dc.languageengen_HK
dc.publisherSociety for Research on Nicotine and Tobacco.-
dc.relation.ispartofAnnual Meeting of the Society for Research on Nicotine and Tobacco, SRNT 2008en_HK
dc.titleStage transitions of smoking cessation among Chinese youth who called the Youth Quitline in Hong Kongen_HK
dc.typeConference_Paperen_HK
dc.identifier.emailWong, DCN: cnwong@hkucc.hku.hk, cnwong@graduate.hku.hken_HK
dc.identifier.emailChan, SSC: nssophia@hkucc.hku.hken_HK
dc.identifier.emailFong, DYT: dytfong@hku.hken_HK
dc.identifier.emailLeung, AYM: angleung@hku.hken_HK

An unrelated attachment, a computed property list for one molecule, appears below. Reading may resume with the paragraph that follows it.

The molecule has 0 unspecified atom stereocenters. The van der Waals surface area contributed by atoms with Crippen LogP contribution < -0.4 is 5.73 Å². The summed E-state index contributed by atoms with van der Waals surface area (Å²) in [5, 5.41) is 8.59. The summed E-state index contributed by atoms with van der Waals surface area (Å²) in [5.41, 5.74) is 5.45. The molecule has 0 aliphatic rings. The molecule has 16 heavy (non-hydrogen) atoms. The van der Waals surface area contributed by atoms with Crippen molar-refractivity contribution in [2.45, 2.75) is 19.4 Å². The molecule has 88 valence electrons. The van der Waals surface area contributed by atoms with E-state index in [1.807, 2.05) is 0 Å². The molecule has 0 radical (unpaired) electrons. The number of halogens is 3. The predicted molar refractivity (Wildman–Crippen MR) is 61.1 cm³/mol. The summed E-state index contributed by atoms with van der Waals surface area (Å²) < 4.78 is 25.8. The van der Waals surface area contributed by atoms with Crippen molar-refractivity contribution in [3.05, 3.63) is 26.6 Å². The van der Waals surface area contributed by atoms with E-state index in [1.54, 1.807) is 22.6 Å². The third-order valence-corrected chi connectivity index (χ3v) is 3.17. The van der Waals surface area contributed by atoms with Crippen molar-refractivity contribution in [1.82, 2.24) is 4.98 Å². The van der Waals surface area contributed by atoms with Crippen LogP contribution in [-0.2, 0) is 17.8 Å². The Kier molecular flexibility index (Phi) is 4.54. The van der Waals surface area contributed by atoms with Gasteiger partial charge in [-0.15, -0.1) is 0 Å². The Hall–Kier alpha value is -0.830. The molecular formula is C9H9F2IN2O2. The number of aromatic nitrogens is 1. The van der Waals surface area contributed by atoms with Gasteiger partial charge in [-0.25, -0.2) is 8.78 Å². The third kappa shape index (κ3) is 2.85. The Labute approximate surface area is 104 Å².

dc.identifier.emailMak, YW: makyw@hkucc.hku.hken_HK
dc.identifier.emailLam, DOB: debbie@hkucc.hku.hken_HK
dc.identifier.emailLam, TH: hrmrlth@hkucc.hku.hk-
dc.identifier.authorityChan, SSC=rp00423en_HK
dc.identifier.authorityFong, DYT=rp00253en_HK
dc.identifier.authorityLeung, AYM=rp00405en_HK
dc.identifier.authorityMak, YW=rp00525en_HK
dc.identifier.hkuros141393en_HK
dc.identifier.spage121, abstract no. POS4-51en_HK
dc.identifier.epage121, abstract no. POS4-51-
dc.description.otherThe 14th Annual Meeting of the Society for Research on Nicotine and Tobacco (SRNT), Portland, OR., 27 February-1 March 2008. In Proceedings of 14th SRNT, 2008, p. 121, abstract no. POS4-51-